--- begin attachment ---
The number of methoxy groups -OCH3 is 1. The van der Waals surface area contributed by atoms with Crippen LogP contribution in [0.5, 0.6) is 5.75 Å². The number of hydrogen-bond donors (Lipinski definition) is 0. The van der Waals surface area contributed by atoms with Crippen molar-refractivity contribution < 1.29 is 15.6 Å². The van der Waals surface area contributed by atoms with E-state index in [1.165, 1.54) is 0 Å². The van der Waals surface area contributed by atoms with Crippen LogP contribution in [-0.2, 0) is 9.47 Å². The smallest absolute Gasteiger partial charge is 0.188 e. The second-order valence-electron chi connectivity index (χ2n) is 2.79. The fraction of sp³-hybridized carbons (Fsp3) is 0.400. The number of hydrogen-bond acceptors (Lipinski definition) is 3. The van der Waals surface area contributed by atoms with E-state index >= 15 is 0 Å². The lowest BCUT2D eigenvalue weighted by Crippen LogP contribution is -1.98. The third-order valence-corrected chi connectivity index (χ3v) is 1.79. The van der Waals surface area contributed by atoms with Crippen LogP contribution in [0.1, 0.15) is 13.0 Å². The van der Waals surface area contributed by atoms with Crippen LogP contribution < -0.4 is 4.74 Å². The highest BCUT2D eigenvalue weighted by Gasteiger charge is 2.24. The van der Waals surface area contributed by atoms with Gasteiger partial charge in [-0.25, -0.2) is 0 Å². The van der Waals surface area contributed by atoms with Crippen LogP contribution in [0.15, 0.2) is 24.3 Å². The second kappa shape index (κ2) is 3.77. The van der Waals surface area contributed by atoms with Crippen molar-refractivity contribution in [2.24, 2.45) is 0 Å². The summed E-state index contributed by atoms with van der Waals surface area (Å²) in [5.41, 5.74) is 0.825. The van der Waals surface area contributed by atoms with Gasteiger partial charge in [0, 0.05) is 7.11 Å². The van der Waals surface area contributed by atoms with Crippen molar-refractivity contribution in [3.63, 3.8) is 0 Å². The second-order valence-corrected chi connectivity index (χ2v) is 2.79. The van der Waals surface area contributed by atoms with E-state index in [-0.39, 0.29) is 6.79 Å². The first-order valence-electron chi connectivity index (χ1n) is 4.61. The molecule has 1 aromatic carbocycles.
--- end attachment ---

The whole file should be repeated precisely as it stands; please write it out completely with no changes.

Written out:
The number of methoxy groups -OCH3 is 1. The van der Waals surface area contributed by atoms with Crippen LogP contribution in [0.5, 0.6) is 5.75 Å². The number of hydrogen-bond donors (Lipinski definition) is 0. The van der Waals surface area contributed by atoms with Crippen molar-refractivity contribution < 1.29 is 15.6 Å². The van der Waals surface area contributed by atoms with E-state index in [1.165, 1.54) is 0 Å². The van der Waals surface area contributed by atoms with Crippen LogP contribution in [-0.2, 0) is 9.47 Å². The smallest absolute Gasteiger partial charge is 0.188 e. The second-order valence-electron chi connectivity index (χ2n) is 2.79. The fraction of sp³-hybridized carbons (Fsp3) is 0.400. The number of hydrogen-bond acceptors (Lipinski definition) is 3. The van der Waals surface area contributed by atoms with E-state index >= 15 is 0 Å². The lowest BCUT2D eigenvalue weighted by Crippen LogP contribution is -1.98. The third-order valence-corrected chi connectivity index (χ3v) is 1.79. The van der Waals surface area contributed by atoms with Crippen LogP contribution in [0.1, 0.15) is 13.0 Å². The van der Waals surface area contributed by atoms with Crippen LogP contribution < -0.4 is 4.74 Å². The highest BCUT2D eigenvalue weighted by Gasteiger charge is 2.24. The van der Waals surface area contributed by atoms with Gasteiger partial charge in [-0.25, -0.2) is 0 Å². The van der Waals surface area contributed by atoms with Crippen LogP contribution in [0.15, 0.2) is 24.3 Å². The second kappa shape index (κ2) is 3.77. The van der Waals surface area contributed by atoms with Crippen molar-refractivity contribution in [2.24, 2.45) is 0 Å². The summed E-state index contributed by atoms with van der Waals surface area (Å²) in [5.41, 5.74) is 0.825. The van der Waals surface area contributed by atoms with Gasteiger partial charge in [0, 0.05) is 7.11 Å². The van der Waals surface area contributed by atoms with Crippen molar-refractivity contribution in [3.63, 3.8) is 0 Å². The second-order valence-corrected chi connectivity index (χ2v) is 2.79. The van der Waals surface area contributed by atoms with E-state index in [-0.39, 0.29) is 6.79 Å². The first-order valence-electron chi connectivity index (χ1n) is 4.61. The molecule has 1 aromatic carbocycles.